Unfortunately, the rain did not keep up with the heat. This just added to deficit that carried over from the months of April, May, June, and July. The monthly rainfall total as of this posting was 1.52 inches and we could measure more rain before Saturday morning. This still won’t be enough however, to curve the extreme drought. Since January 1st, our rainfall deficit has increase to 25.14 inches below average.

When we look at the overall pattern of the Atlantic Hurricane Season, the month of August usually marks an abrupt increase in the frequency of tropical cyclones. In August we’ve seen one hurricane, Hurricane Dean, but thankfully it did not affect our coverage area, unlike Hurricane Katrina back in August ’05. The storm did however reach category five status as it moved into the Yucatan peninsula. The last storm to impact that region as a category five was Gilbert in 1988.

Corbin Burns
WVUA Weather

Thursday Afternoon Forecast Discussion Update

Many residents along and north of I-20/59 probably had a tough time going to sleep last night. Yesterday’s thunderstorm development waited to peak during the late night hours. The Tuscaloosa Airport only measured 0.30” however, some areas over northern Tuscaloosa County received well over an inch of rain.

Right now there are numerous thunderstorms scattered about the state. An impressive complex of thunderstorms has materialized southwest of Tuscaloosa and this will spread rain into Marengo, Sumter, and Greene Counties. It’s going to remain quite muggy tonight, with the chance of a passing shower or thunderstorm. There are high school football games scheduled for this evening and if you’re planning on attending the games, I would have a raincoat or poncho handy. Temperatures will drop into the 70s for lows tonight.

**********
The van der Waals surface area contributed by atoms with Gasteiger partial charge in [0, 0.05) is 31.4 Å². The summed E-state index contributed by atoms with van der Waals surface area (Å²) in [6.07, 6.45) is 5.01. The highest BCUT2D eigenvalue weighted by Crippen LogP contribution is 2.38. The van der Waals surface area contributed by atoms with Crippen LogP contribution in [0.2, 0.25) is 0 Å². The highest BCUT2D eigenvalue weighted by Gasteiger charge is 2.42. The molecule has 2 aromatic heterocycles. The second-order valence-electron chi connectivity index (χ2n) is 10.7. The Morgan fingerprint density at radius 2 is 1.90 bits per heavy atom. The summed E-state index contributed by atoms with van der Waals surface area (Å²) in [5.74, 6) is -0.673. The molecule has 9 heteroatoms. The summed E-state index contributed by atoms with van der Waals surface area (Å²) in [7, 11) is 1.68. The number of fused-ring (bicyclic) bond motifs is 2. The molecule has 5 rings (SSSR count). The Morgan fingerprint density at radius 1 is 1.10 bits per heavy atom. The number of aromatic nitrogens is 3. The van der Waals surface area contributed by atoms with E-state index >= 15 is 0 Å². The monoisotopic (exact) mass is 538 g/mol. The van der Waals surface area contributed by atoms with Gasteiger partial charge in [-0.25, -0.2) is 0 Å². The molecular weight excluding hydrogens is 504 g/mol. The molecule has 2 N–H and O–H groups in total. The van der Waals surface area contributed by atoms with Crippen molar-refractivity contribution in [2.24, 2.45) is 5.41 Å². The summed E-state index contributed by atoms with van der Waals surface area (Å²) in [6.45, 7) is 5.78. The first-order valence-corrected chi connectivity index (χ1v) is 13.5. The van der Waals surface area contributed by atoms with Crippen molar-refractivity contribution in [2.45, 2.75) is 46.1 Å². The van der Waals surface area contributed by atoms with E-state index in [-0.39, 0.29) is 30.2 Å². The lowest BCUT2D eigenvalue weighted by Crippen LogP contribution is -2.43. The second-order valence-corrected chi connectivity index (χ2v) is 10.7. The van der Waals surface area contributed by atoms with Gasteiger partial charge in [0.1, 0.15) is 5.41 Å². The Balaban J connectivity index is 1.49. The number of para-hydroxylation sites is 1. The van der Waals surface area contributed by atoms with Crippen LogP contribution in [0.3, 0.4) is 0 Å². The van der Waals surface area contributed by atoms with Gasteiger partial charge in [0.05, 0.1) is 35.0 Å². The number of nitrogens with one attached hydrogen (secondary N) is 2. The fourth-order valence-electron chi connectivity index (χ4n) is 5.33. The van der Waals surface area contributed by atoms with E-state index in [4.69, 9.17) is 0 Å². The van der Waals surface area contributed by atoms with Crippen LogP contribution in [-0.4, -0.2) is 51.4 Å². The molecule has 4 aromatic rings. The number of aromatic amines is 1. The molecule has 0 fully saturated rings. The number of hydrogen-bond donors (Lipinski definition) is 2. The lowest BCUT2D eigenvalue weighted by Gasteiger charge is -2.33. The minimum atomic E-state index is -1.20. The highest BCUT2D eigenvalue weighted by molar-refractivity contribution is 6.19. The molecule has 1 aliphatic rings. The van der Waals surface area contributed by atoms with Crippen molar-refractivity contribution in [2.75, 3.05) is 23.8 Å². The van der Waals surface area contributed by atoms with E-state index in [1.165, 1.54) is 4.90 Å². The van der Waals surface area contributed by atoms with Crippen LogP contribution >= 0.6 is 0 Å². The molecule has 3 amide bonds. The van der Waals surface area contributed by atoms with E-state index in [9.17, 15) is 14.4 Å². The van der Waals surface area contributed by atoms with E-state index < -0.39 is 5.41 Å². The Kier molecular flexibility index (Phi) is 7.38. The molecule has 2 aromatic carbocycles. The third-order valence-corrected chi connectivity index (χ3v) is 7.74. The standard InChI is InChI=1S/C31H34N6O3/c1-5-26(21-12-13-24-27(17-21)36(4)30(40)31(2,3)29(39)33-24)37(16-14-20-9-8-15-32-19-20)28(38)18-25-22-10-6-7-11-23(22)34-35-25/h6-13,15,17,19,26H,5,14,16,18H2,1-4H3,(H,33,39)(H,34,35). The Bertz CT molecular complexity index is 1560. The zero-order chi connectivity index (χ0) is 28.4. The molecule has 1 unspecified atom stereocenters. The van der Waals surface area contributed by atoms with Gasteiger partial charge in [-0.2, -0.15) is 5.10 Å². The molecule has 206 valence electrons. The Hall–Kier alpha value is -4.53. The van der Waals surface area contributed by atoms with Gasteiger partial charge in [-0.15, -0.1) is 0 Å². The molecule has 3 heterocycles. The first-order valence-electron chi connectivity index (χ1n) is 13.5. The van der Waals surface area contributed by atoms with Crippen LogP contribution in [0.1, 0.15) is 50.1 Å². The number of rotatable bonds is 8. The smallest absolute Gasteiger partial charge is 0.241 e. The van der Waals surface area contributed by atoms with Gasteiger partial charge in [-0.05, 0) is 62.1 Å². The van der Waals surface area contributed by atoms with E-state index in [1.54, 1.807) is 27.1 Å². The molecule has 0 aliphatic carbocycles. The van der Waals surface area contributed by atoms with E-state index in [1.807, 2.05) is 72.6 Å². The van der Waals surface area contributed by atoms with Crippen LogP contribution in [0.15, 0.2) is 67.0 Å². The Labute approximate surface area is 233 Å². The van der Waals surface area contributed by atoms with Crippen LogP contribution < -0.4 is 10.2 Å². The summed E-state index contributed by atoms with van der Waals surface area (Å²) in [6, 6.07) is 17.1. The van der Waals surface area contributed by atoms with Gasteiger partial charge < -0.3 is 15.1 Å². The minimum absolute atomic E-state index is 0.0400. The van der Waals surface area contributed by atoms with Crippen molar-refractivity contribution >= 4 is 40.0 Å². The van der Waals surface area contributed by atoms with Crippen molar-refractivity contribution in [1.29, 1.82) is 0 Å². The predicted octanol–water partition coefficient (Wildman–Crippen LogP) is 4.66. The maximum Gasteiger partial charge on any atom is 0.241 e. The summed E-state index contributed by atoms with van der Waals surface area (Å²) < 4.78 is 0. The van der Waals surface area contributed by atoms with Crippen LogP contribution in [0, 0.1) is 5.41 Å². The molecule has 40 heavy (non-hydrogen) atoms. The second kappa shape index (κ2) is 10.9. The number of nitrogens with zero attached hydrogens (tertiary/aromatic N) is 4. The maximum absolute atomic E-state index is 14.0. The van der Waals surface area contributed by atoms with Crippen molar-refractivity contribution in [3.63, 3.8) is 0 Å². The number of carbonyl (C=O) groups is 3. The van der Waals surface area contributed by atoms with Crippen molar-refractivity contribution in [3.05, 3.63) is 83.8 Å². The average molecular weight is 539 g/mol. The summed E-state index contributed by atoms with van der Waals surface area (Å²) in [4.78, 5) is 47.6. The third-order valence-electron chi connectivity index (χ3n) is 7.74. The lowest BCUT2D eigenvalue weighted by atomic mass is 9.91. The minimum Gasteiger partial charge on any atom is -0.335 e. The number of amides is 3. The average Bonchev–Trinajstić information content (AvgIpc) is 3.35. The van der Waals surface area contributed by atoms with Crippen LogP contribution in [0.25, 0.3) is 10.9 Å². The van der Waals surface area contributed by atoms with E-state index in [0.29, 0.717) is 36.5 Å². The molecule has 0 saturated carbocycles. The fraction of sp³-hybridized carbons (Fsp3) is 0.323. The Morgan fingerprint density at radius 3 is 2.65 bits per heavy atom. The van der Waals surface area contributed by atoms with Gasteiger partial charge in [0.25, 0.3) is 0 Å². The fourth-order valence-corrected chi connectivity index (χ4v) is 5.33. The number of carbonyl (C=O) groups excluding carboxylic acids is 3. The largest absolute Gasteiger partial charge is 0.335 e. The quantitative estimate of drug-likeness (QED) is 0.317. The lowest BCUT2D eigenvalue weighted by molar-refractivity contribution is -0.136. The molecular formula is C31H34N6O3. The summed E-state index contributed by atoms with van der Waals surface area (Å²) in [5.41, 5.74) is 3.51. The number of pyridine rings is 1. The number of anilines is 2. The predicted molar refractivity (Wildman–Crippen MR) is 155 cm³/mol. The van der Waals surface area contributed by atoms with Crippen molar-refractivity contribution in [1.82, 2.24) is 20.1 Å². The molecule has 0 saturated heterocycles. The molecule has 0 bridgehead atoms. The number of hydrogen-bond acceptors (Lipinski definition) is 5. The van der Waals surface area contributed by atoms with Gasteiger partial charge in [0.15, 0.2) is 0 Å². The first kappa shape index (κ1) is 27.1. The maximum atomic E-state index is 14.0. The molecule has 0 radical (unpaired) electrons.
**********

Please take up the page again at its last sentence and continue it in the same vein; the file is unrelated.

A moist air mass remains in place over Alabama and with another front stalling over the state, the chance for rain will return tomorrow. We will catch some dry periods during the day, but numerous showers and thunderstorms will be scattered about, especially in the afternoon. Look for the chance of a passing thunderstorm to linger into tomorrow night.

Saturday the greatest clustering of rain will be focused to the south near a developing upper air storm system. This feature will eventually retreat northward by Sunday and Monday causing an increase in the development of rain. We will have a several hours of dry weather each day; however, there will be the chance for a passing thunderstorm, mainly in the afternoon hours. I will have much more on our local weather, plus a glance at some tropical activity in our live broadcast tonight at five, six, and ten!

Chief Meteorologist Wes Wyatt
WVUA-TV Weather